According to survey data released yesterday by the CDC, "nearly 1 in 5 women" in the United States "have been raped at some point in their lives." If that figure seems surprisingly high, it might be partly because the definition of rape used by the National Intimate Partner and Sexual Violence Survey includes "alcohol/drug facilitated completed penetration."
The relevant question asked: ""When you were drunk, high, drugged, or passed out and unable to consent, how many people ever" "had vaginal sex with you," "made you receive anal sex," or "made you perform oral sex." Eight percent of women reported at least one such incident. Some of these cases—e.g., when a man has sex with a woman who is unconscious—clearly do amount to rape, but others are much more ambiguous. People frequently have sex after drinking or consuming other drugs. Does that automatically mean they are "unable to consent," even when they seem willing? Only sometimes? How do you know when? Can the determination be made at the time of the encounter, or only in restrospect? Such a standard would implicate many men in crimes they did not realize they were committing. Furthermore, the way people behave under the influence of alcohol or other drugs is strongly influenced by their expectations. Drugs may impair judgment, but they may also be a license and an excuse. The question about "alcohol/drug facilitated completed penetration" seems like an invitation to shift responsibility for regrettable sexual encounters.
The widely cited "1 in 5" figure (18.3 percent, to be precise) also includes "attempted forced penetration," which was reported by 5.2 percent of women. Since the question for such incidents refers to "physical force or threats of physical harm," these are much more clearly criminal assaults, but still not what most people imagine when they hear that a woman has been raped. Attempted murder and murder are both crimes, but they are not the same crime.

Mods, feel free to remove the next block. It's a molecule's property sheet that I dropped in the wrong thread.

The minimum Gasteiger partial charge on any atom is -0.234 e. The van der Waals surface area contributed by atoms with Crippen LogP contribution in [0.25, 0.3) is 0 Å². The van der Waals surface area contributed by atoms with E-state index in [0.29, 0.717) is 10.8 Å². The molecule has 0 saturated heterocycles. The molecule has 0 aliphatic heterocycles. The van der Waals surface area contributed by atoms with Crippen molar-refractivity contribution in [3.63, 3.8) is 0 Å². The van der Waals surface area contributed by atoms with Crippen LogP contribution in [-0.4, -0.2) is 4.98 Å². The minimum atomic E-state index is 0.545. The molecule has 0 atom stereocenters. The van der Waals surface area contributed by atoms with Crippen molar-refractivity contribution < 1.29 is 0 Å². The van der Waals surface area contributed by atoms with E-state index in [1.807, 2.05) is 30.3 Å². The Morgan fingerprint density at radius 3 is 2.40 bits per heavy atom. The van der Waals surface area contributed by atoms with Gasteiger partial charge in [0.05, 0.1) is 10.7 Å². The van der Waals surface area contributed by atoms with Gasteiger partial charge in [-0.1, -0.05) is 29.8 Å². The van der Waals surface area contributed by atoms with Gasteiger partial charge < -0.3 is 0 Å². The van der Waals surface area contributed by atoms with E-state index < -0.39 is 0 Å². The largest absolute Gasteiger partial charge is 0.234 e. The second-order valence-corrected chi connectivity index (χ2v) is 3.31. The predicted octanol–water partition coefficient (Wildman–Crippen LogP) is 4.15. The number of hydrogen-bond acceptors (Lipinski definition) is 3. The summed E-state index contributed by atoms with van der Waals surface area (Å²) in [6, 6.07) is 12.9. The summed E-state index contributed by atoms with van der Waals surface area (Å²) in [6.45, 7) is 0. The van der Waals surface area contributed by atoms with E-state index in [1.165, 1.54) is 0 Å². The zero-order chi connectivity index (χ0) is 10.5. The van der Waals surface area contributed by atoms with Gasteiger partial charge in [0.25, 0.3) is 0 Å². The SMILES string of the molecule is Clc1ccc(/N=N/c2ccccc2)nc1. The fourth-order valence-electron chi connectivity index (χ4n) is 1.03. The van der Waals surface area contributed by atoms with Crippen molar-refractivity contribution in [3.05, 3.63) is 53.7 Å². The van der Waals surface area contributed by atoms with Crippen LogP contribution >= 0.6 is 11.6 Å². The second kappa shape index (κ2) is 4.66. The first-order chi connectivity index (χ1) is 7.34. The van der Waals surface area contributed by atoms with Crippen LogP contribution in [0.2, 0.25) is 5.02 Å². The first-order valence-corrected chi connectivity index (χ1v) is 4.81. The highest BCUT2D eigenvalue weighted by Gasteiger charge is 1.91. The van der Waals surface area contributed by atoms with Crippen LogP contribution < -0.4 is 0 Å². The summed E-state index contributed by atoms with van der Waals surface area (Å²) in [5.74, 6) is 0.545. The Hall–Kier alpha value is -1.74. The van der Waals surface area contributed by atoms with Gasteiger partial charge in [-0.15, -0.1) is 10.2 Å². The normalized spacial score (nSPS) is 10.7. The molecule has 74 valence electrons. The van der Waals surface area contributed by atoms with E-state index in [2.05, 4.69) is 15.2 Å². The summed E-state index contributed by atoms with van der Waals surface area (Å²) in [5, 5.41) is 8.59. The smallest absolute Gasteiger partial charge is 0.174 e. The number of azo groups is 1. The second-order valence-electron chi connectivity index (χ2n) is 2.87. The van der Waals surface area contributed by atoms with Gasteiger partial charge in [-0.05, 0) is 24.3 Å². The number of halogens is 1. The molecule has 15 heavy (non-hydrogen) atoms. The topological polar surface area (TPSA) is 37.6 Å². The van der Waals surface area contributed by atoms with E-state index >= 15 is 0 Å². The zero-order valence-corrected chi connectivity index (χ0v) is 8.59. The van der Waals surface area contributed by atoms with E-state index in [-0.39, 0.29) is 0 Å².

The share of women reporting "forced completed penetration" (meaning sex involving "physical force or threats to physically harm you") was 12.3 percent—still pretty appalling, but one-third lower than the number making headlines. Isn't "more than 1 in 10" bad enough?
The numbers from the CDC survey are far higher than those reported by the Justice Department's National Crime Victimization Survey, which in 2010 found an annual risk of rape or sexual assault of 1.3 per 1,000 females 12 or older, or 0.13 percent. In the CDC study, by contrast, 1 percent of women 18 or older "reported some type of rape victimization in the 12 months prior to taking the survey." That rate is nearly eight times as high—a huge gap, even allowing for the difference in the ages of the respondents. While the CDC survey counts 1.3 million rapes of women in 2010, the total number of rapes and sexual assaults (of males and females combined) in the Justice Department survey was 188,380.
In an NRO post, Robert VerBruggen suggests the Justice Department's survey is more reliable because it has a much bigger sample and a much higher response rate. Another important difference may be the wording of the relevant question:
Has anyone attacked or threatened you in any of these ways (exclude telephone threats)
(a) With any weapon, for instance, a gun or knife
(b) With anything like a baseball bat, frying pan, scissors, or stick
(c) By something thrown, such as a rock or bottle
(d) Include any grabbing, punching, or choking,
(e) Any rape, attempted rape or other type of sexual attack
(f) Any face to face threats
(g) Any attack or threat or use of force by anyoneat all? Please mention it even if you are not certain it was a crime.
Despite that last caveat, the context of the question invites respondents to focus on criminal acts, whereas the CDC survey takes (and invites) a broader view of what counts as rape.
Saturday, 17 December 2011
What Counts As Rape in the CDC's Survey? - Hit & Run : Reason Magazine